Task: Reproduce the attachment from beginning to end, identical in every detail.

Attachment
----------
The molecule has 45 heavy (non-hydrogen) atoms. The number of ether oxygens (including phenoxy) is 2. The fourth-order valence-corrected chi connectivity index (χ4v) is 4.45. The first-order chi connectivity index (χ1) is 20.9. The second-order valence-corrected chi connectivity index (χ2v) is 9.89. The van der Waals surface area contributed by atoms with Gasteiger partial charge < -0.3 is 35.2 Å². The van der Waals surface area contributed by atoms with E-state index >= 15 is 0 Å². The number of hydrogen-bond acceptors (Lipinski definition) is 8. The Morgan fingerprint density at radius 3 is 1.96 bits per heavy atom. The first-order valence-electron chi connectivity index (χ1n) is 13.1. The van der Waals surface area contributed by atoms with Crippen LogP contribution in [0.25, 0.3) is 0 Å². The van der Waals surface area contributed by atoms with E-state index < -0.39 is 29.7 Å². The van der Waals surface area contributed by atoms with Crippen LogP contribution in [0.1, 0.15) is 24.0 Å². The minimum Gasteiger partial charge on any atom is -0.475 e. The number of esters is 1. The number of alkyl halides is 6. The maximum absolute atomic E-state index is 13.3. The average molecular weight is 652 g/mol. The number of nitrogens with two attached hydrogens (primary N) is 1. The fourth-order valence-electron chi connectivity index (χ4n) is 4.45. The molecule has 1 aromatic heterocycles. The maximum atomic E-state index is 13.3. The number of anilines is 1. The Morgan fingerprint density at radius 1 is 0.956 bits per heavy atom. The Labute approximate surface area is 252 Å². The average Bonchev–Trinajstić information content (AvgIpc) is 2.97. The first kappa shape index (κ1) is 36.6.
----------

The molecule has 45 heavy (non-hydrogen) atoms. The number of ether oxygens (including phenoxy) is 2. The fourth-order valence-corrected chi connectivity index (χ4v) is 4.45. The first-order chi connectivity index (χ1) is 20.9. The second-order valence-corrected chi connectivity index (χ2v) is 9.89. The van der Waals surface area contributed by atoms with Gasteiger partial charge < -0.3 is 35.2 Å². The van der Waals surface area contributed by atoms with E-state index >= 15 is 0 Å². The number of hydrogen-bond acceptors (Lipinski definition) is 8. The Morgan fingerprint density at radius 3 is 1.96 bits per heavy atom. The first-order valence-electron chi connectivity index (χ1n) is 13.1. The van der Waals surface area contributed by atoms with Crippen LogP contribution in [0.25, 0.3) is 0 Å². The van der Waals surface area contributed by atoms with E-state index < -0.39 is 29.7 Å². The van der Waals surface area contributed by atoms with Crippen LogP contribution in [0.1, 0.15) is 24.0 Å². The minimum Gasteiger partial charge on any atom is -0.475 e. The number of esters is 1. The number of alkyl halides is 6. The maximum absolute atomic E-state index is 13.3. The average molecular weight is 652 g/mol. The number of nitrogens with two attached hydrogens (primary N) is 1. The fourth-order valence-electron chi connectivity index (χ4n) is 4.45. The molecule has 1 aromatic heterocycles. The maximum atomic E-state index is 13.3. The number of anilines is 1. The Morgan fingerprint density at radius 1 is 0.956 bits per heavy atom. The Labute approximate surface area is 252 Å². The average Bonchev–Trinajstić information content (AvgIpc) is 2.97. The first kappa shape index (κ1) is 36.6.